What Is a Forensic Anthropologist?

Perhaps it's the career for you...

What Is a Forensic Anthropologist?
Image of a skull created by 'Flachovatereza', obtained from Pixabay.com

So what is a forensic anthropologist?

Forensic anthropology has seen an increase in newcomers over the past decade, mainly due to popular TV series that glamorize the field.

A forensic anthropologist deals with human remains in a medico-legal context. In other words, they use skeletal remains to answer questions and hopefully solve a case by assessing possible causes of death as well as the identification of an individual.

Imagine an individual has been stabbed to death in a woodland and left to decompose. Five months later a dog walker finds some remains and contacts the police. No individual in the area has been reported missing so therefore the police need to gather as much as information from the remains as possible to gain identification. A forensic anthropologist is called in to do this. The forensic anthropologist will assess the remains by looking at identifying features that will determine the sex, ethnicity, and age. They will also look to see if the individual had previous injuries to the skeletal system which have now been repaired. What if the individual has a false hip? What if they had a previous broken Ulna? Examples like these reduce the pool of individuals that it could possibly be. Medical records can be searched through and finally, something will match a male in their 40s of Asian ancestry who had a recent fracture on their left proximal tibia and early signs of scoliosis! The forensic anthropologist could also tell how the individual was killed by looking at the damage different weapons do and matching them together with the individual's injury.

This is, of course, a very simple example. Many cases take years of work to gain a result. It is, by all means, not a quick process. As mentioned before, many TV series's seem to glamorize the field by, for example, getting a DNA result blown up on a hologram in 0.5 seconds. Although many might realize this is just for entertainment purposes, many people do not!

Forensic anthropology is such an interesting field of work. You get to know so much about an individual without having the ability to speak to them. Bones record incredible details about your life. Stressed throughout a period in your life? Your bones will tell a forensic anthropologist through stress markers. Had a broken femur five years ago? Sure, the forensic anthropologist can tell. Had a poor diet when you were young? No problem, we know.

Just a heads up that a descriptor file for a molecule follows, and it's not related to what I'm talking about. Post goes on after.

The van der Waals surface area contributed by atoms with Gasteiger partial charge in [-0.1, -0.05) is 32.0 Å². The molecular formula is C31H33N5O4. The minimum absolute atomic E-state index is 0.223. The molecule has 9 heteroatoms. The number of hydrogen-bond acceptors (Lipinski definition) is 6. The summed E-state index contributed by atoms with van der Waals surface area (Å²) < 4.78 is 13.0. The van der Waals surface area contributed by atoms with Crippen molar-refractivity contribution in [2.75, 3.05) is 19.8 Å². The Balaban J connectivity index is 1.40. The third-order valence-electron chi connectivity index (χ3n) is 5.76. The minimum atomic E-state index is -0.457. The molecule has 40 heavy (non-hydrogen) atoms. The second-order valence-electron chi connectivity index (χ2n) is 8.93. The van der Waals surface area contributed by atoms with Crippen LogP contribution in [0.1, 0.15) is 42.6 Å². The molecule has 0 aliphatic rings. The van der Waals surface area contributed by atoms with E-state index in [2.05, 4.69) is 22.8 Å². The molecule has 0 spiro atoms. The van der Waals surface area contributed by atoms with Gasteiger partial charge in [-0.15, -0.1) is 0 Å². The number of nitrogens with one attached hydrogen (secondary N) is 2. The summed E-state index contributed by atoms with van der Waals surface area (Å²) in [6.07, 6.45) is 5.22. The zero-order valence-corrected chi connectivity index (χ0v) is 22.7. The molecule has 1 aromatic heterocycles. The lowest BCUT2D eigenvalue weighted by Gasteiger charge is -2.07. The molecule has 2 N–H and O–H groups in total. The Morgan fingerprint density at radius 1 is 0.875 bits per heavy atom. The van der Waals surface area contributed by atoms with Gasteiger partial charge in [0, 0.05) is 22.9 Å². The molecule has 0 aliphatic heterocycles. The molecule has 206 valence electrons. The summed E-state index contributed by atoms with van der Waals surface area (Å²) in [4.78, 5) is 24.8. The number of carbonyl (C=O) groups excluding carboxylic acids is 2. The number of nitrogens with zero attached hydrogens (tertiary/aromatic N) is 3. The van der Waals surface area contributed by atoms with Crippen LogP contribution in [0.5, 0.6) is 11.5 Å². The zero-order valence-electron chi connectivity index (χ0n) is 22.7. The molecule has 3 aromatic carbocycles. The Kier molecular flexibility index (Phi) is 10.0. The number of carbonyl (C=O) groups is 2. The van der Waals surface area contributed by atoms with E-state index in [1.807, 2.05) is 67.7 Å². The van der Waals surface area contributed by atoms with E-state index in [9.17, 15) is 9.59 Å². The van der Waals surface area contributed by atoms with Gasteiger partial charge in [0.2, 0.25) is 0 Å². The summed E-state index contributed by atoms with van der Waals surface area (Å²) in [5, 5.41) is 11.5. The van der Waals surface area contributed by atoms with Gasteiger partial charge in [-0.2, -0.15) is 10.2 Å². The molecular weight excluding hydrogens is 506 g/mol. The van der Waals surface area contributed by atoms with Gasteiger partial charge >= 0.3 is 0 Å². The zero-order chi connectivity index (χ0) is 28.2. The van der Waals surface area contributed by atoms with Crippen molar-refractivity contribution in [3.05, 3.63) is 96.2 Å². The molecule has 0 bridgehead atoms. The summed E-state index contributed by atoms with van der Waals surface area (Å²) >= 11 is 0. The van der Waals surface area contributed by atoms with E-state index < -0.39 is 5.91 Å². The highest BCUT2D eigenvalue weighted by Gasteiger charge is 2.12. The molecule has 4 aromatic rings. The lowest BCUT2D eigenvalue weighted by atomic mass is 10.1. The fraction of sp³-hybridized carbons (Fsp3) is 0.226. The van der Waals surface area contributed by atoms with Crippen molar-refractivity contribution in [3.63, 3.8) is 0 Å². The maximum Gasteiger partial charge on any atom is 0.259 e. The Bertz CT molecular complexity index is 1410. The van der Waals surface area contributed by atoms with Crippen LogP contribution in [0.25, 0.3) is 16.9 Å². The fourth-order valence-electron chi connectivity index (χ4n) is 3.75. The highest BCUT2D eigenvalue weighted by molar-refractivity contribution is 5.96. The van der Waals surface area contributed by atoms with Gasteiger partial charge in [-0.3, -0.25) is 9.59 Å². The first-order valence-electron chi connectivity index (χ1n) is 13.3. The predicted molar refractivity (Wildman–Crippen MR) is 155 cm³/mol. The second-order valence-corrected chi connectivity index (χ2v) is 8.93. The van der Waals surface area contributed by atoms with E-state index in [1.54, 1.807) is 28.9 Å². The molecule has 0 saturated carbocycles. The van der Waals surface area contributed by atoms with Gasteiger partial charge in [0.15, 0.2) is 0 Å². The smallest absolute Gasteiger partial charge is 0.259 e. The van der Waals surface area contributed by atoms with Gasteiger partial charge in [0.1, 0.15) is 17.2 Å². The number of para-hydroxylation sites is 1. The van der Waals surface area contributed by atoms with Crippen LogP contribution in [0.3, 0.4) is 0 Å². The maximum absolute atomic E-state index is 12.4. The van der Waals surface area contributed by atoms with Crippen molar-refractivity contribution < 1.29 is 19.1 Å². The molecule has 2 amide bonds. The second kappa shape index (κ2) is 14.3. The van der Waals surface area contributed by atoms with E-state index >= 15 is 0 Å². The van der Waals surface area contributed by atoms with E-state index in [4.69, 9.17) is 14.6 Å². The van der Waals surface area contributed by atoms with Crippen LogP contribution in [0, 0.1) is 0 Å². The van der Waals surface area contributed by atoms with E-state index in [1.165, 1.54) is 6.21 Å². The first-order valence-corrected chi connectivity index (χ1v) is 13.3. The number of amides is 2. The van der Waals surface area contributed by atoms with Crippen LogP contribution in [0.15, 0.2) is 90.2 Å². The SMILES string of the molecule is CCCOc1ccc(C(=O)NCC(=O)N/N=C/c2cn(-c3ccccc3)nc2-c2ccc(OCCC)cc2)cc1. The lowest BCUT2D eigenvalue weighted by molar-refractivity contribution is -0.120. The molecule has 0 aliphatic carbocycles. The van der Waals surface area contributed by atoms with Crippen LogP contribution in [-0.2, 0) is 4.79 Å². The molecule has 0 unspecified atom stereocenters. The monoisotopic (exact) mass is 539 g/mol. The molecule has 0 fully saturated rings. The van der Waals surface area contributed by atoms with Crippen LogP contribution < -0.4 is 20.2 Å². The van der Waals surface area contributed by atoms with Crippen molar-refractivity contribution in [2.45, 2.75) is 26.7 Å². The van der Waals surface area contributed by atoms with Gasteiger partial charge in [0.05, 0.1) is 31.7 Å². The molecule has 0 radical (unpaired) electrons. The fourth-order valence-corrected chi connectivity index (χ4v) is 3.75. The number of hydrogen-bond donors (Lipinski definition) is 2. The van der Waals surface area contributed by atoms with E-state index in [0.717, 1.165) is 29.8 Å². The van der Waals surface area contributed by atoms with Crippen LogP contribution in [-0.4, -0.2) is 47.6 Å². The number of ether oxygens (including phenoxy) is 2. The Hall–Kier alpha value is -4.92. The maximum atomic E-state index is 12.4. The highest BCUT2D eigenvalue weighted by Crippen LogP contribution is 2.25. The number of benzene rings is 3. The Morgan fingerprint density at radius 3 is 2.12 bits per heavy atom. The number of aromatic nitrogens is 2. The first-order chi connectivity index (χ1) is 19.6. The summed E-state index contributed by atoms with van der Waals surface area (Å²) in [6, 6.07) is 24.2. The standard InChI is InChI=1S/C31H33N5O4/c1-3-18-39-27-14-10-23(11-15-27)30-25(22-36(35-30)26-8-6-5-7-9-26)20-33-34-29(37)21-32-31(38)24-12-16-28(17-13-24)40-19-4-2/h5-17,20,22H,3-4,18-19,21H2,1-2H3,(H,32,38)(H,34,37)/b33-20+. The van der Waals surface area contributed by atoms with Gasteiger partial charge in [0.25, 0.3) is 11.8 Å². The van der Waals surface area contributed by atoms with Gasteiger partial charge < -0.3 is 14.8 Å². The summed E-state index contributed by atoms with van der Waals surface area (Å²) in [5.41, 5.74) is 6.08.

Although it is fairly difficult to get into this area, it's well worth it. Put in the work and you'll get there.

So what do you need to become a forensic anthropologist?

I'm writing this in the UK, so of course, entry to this wonderful field is going to differ in each country.

In the UK, an undergraduate degree in a natural science is ideal. You do not have to complete forensic anthropology at undergrad level, as in the UK I believe there are only two courses (Liverpool John Moore's University and Dundee University). Although completing a course in a subject where you will learn about human anatomy would be great. Of course completing one of the mentioned forensic anthropology undergrad courses would be highly beneficial too.

The next step would be to complete a master's degree. Forensic anthropology would be ideal if you did not do this at an undergraduate level. However many people take forensic anthropology at both undergrad and postgrad level. There are a huge amount courses in the UK that offer this.

If you are really determined to become a forensic anthropologist, a PhD would be the best route to go into. Furthermore, you would also have to gain certification from the Royal Anthropological Institute.

So, do you have an interest in human anatomy? Would you like to know more about the skeletal system? Do you want to bring justice to people's lives? What are you waiting for?!

how to
The Forensics Student
The Forensics Student
Read next: Chad Alan Lee
The Forensics Student

Student of Forensic Anthropology in the UK.

See all posts by The Forensics Student